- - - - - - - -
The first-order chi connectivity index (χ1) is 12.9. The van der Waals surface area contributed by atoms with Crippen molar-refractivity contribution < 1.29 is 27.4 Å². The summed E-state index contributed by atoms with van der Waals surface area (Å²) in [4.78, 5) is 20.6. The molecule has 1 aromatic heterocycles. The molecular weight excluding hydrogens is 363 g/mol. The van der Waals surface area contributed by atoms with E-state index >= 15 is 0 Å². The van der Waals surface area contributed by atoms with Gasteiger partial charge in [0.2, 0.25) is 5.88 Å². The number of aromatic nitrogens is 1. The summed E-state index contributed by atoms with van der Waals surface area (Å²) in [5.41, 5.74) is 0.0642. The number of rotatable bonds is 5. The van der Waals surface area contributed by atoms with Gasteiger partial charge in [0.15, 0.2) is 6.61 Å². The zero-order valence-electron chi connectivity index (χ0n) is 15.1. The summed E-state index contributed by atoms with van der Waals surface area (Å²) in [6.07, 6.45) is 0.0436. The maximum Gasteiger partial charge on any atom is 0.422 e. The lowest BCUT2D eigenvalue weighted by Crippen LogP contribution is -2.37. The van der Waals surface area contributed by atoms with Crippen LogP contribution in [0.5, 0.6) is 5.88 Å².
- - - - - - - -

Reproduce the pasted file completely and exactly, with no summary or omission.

The first-order chi connectivity index (χ1) is 12.9. The van der Waals surface area contributed by atoms with Crippen molar-refractivity contribution < 1.29 is 27.4 Å². The summed E-state index contributed by atoms with van der Waals surface area (Å²) in [4.78, 5) is 20.6. The molecule has 1 aromatic heterocycles. The molecular weight excluding hydrogens is 363 g/mol. The van der Waals surface area contributed by atoms with E-state index >= 15 is 0 Å². The van der Waals surface area contributed by atoms with Gasteiger partial charge in [0.2, 0.25) is 5.88 Å². The number of aromatic nitrogens is 1. The summed E-state index contributed by atoms with van der Waals surface area (Å²) in [5.41, 5.74) is 0.0642. The number of rotatable bonds is 5. The van der Waals surface area contributed by atoms with Gasteiger partial charge in [0.15, 0.2) is 6.61 Å². The zero-order valence-electron chi connectivity index (χ0n) is 15.1. The summed E-state index contributed by atoms with van der Waals surface area (Å²) in [6.07, 6.45) is 0.0436. The maximum Gasteiger partial charge on any atom is 0.422 e. The lowest BCUT2D eigenvalue weighted by Crippen LogP contribution is -2.37. The van der Waals surface area contributed by atoms with Crippen LogP contribution in [0.5, 0.6) is 5.88 Å².